U.S. Stocks on Track for the Worst Month Since the Financial Crisis
Following a highly volatile day of trading, the S&P 500 finished down 0.85% on Monday, bringing the total monthly losses to 9.1%. This puts the index on track for its worst month since February 2009, at the height of the Financial Crisis.
Today’s losses came after a midday statement from the White House, indicating that the tariffs on the remaining $257 billion in Chinese goods are still on the table if Trump-Xi talks fall through.
After being up 352 points, the Dow Jones Industrial Average fell 245 points, or 0.99%, to 24,442. Meanwhile, the tech-heavy Nasdaq lost 1.63%.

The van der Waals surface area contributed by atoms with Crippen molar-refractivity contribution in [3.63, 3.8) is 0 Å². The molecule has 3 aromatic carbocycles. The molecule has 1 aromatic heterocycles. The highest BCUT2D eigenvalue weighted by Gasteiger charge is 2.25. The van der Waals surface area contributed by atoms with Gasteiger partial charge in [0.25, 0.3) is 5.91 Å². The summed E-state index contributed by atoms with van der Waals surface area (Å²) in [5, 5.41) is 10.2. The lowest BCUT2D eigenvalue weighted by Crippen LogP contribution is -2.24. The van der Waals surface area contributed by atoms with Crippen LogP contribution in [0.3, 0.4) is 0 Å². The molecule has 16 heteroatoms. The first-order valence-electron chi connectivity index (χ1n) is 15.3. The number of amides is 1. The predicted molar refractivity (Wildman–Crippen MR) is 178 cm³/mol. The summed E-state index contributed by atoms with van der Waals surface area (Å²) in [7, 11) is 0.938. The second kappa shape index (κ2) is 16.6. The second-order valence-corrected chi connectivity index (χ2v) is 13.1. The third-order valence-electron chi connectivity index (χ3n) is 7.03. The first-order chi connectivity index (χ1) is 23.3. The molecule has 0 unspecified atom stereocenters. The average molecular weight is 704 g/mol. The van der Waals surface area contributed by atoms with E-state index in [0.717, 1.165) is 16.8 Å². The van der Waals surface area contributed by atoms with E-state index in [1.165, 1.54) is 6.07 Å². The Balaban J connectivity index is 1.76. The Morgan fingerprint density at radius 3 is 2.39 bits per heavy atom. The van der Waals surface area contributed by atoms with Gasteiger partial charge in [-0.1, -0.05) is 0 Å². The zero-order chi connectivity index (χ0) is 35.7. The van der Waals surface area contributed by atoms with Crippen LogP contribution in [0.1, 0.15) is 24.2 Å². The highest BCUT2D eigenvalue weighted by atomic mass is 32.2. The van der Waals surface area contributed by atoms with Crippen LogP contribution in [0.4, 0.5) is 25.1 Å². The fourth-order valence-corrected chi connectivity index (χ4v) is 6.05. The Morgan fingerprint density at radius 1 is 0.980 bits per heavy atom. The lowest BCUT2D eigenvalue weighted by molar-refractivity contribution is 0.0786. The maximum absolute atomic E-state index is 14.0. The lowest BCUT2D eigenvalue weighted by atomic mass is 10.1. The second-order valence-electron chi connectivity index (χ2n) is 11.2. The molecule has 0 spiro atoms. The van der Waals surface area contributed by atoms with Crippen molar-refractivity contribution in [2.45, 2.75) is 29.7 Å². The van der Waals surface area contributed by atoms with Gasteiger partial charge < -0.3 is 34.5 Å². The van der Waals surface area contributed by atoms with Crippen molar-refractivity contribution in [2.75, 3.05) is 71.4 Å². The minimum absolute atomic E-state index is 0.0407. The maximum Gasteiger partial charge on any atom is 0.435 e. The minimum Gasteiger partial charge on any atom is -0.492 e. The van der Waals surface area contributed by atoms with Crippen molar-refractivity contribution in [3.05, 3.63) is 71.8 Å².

In addition to concerns over the Trump’s trade war, analysts cite the Federal Reserve’s increasingly hawkish tightening schedule as a point of concern for investors, leading to a more risk-off management approach moving through earnings season. However, some believe that a return in corporate buybacks could help rejuvenate the lagging market.
As October comes to a close, the S&P 500 has sunk into negative territory on the year.